‘Vaccine passports will usher in a “papers please” mentality’

Your digest of analysis and commentary from the British and international press

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1. Vaccine passports are a conspiracy against freedom

Madeline Grant in The Telegraph

on personal freedoms

“They denied it vehemently. For months, it felt like half the Cabinet was busy quashing rumours that domestic vaccine passports would ever feature in English daily life,” writes Madeline Grant in The Telegraph. “Those who warned against vaccine passports; whether on grounds of discrimination, ethics or practicality, were repeatedly told not to worry, that the whole thing was a madcap conspiracy theory,” writes Grant. “Even now, many are convinced the move will never happen – it’s just a bluff to get the young double-vaccinated, copying Emmanuel Macron’s interventions in France.” But if ministers truly intend to push this policy through, “and previous form in goalpost relocation suggests we should take the Government’s words seriously”, then the consequences could be “unthinkable”, she writes, “For the first time in living memory, we would be granting domestic privileges based on health status; transforming the relationship between individuals and the state”. Indeed,“it would usher in a ‘papers please’ mentality previously unheard of in peacetime,” she warns.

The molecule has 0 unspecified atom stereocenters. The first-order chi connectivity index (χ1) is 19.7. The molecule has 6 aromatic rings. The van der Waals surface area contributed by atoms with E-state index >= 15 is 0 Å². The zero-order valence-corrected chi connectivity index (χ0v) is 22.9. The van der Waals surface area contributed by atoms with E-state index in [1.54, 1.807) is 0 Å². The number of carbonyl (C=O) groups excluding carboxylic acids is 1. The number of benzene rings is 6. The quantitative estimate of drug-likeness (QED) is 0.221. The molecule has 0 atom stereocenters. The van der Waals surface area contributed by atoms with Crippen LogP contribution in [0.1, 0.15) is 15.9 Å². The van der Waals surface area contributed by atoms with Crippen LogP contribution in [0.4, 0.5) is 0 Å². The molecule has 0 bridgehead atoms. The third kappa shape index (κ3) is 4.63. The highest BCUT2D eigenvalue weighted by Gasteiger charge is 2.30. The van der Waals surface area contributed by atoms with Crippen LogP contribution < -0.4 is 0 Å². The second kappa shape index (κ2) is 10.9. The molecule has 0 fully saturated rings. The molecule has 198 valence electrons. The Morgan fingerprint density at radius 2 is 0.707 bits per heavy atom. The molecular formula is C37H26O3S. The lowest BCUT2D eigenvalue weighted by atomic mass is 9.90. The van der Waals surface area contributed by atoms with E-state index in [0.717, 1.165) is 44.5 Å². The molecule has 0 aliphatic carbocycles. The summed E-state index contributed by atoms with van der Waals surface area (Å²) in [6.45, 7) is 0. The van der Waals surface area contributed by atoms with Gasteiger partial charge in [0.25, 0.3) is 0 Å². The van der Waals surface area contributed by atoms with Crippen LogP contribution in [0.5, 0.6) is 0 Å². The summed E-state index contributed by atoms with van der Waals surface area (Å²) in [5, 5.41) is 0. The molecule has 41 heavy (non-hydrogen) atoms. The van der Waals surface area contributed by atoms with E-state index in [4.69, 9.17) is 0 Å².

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2. Dominic Cummings clearly craved power even at the expense of the nation – but he couldn’t hold on to it

Sean O’Grady in The Independent

on the Cummings interview